Documentation: Similar to the portfolio approach, documentation of children's work in progress is viewed as an important tool in the learning process for children, teachers, and parents. Pictures of children engaged in experiences, their words as they discuss what they are doing, feeling and thinking, and the children's interpretation of experience through the visual media are displayed as a graphic presentation of the dynamics of learning. Documentation is used as assessment and advocacy.
The Role of Three Teachers
Reggio Emilia schools believe that there are three primary teachers of our children. The first teacher is that of the parent, the second teacher is the classroom teacher and the third teacher is the environment.
The Role of the Parent
The active participation of parents in the life of the school is an essential component of the educational experience at Oak Park Neighborhood School. Our families are actively involved in meetings, celebrations and events. We want parents to be part of the school not only by receiving feedback from teachers about their child's work but also when decisions about the school and about educational approach are taken. Partnering with parents is essential for consistent, positive experiences both at home and at school. Parents are aware of what is happening in the classroom through posting of daily schedules and lesson plans. Teachers provide written assessments on each child’s development and opportunities to learn more about the development of young children through sponsored seminars and newsletters. This all supports an open environment of communication between the parents and the teachers.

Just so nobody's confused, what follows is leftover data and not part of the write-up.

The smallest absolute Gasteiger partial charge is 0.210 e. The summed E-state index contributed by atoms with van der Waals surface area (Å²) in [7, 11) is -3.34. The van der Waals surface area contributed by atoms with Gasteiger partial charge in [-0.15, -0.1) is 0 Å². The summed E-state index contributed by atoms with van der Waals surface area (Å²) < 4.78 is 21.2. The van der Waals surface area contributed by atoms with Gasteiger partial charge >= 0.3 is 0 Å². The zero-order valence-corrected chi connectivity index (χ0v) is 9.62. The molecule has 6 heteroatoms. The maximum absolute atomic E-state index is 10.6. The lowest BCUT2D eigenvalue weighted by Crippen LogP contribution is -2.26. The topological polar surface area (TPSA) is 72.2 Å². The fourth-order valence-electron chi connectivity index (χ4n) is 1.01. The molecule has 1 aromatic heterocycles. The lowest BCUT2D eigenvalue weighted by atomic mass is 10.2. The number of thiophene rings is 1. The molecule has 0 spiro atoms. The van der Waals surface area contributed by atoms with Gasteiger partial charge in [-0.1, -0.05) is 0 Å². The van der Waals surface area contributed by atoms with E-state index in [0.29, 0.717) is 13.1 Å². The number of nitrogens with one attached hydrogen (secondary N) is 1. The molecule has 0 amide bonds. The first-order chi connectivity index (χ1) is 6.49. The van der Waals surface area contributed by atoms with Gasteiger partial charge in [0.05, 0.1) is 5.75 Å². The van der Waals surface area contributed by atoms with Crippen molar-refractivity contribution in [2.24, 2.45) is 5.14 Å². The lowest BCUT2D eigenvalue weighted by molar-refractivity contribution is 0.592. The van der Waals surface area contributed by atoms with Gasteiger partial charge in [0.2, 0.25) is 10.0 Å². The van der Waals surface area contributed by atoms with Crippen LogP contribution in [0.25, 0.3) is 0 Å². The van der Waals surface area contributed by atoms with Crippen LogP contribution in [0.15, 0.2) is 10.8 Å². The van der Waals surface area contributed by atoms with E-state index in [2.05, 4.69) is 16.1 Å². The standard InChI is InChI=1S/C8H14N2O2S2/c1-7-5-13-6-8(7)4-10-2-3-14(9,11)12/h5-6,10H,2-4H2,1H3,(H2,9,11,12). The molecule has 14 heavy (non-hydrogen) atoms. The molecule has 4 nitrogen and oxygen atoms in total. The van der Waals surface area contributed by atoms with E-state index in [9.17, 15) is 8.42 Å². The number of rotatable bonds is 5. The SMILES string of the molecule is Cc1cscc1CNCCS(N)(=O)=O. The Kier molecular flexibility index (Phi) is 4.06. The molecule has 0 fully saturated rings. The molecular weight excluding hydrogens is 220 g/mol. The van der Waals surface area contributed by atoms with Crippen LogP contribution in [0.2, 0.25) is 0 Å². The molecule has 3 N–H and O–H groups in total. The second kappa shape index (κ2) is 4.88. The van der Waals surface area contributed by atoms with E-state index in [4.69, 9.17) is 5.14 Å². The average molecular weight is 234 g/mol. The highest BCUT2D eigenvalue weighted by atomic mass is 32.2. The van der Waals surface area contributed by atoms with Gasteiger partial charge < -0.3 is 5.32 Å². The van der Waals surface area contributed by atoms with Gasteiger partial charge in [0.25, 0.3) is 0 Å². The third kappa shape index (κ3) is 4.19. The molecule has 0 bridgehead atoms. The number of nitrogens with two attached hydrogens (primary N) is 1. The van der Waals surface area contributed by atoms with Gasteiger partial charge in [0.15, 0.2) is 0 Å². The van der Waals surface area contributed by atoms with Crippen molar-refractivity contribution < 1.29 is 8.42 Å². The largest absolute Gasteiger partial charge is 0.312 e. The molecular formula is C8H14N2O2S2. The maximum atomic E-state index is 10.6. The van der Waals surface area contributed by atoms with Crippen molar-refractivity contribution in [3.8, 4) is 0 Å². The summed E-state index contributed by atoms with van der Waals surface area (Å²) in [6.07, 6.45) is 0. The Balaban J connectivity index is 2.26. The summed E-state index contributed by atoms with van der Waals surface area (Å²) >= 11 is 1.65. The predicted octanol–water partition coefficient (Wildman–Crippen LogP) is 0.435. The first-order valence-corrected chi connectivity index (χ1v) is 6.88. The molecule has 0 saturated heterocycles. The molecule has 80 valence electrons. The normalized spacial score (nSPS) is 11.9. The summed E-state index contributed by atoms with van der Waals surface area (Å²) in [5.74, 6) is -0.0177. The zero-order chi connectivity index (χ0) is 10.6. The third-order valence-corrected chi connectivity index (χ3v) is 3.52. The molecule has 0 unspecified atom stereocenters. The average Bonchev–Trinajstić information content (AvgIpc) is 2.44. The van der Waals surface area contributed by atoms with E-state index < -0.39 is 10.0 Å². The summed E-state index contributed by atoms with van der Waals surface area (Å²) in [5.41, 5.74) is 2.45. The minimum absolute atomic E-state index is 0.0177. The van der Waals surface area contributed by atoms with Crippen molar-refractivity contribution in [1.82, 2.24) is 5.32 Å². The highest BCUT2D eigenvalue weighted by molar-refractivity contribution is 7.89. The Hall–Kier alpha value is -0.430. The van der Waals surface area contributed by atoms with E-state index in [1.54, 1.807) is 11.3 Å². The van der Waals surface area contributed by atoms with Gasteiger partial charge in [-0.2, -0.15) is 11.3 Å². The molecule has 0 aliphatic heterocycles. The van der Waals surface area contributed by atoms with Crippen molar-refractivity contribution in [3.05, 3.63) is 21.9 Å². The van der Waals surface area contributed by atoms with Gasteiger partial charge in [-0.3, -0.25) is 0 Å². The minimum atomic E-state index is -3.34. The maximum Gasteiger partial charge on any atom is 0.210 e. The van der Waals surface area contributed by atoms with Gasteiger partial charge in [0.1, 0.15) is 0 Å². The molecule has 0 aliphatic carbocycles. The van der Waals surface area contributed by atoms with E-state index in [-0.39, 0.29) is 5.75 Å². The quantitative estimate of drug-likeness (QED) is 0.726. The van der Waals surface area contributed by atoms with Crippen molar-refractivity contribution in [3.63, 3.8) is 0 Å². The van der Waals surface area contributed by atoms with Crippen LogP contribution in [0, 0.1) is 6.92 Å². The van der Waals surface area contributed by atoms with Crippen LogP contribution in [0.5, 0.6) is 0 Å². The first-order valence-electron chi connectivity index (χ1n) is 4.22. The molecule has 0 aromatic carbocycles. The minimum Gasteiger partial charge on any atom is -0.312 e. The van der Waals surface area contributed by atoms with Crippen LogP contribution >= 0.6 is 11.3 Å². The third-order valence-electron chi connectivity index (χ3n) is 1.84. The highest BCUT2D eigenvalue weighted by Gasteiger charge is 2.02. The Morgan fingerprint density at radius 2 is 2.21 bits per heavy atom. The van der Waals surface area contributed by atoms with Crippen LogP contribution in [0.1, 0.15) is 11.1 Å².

The Role of the Teacher
At Oak Park Neighborhood School we recognize the critical role our teachers play in preparing your child for a lifetime of learning. All of our teachers are highly experienced educators in the development of young children. Our expectations are high and we demand nothing less than the following from our teaching teams:
* To help children see the connections in learning and experiences.
* To co-explore the learning experience with the children.
* To provoke ideas, problem solving, and conflict resolution.
* To take ideas from the children and return them for further exploration.
* To organize the classroom and materials to be aesthetically pleasing.
* To organize materials to help children make thoughtful decisions about the media.
* To help children express their knowledge through representational work.
* To document children's progress: journals, photographs, and portfolios.
* To have a dialogue about the projects with parents and other teachers.
* To foster the connection between home, school and community.
The Role of the EnvironmentOur environment is designed to provide a variety of sensory experiences in an aesthetically pleasing manner, using both indoors and outdoors as learning spaces. Classrooms are light and bright. Items found in nature are incorporated into the classroom materials and considered an important part of developing an appreciation for the world around us. Teachers carefully arrange the room and display all materials so that children can make thoughtful decisions when working and exploring. Documentation of children's works, plants, and collections that children have made from outings are displayed both at the children's and adult eye level. Common space is available to all children in the classroom that includes dramatic play areas, sensory tables, atelier/art center, library and reading nook, block center and worktables for puzzles and scientific learning. Our classrooms provide an enriched environment that nourishes each child's development.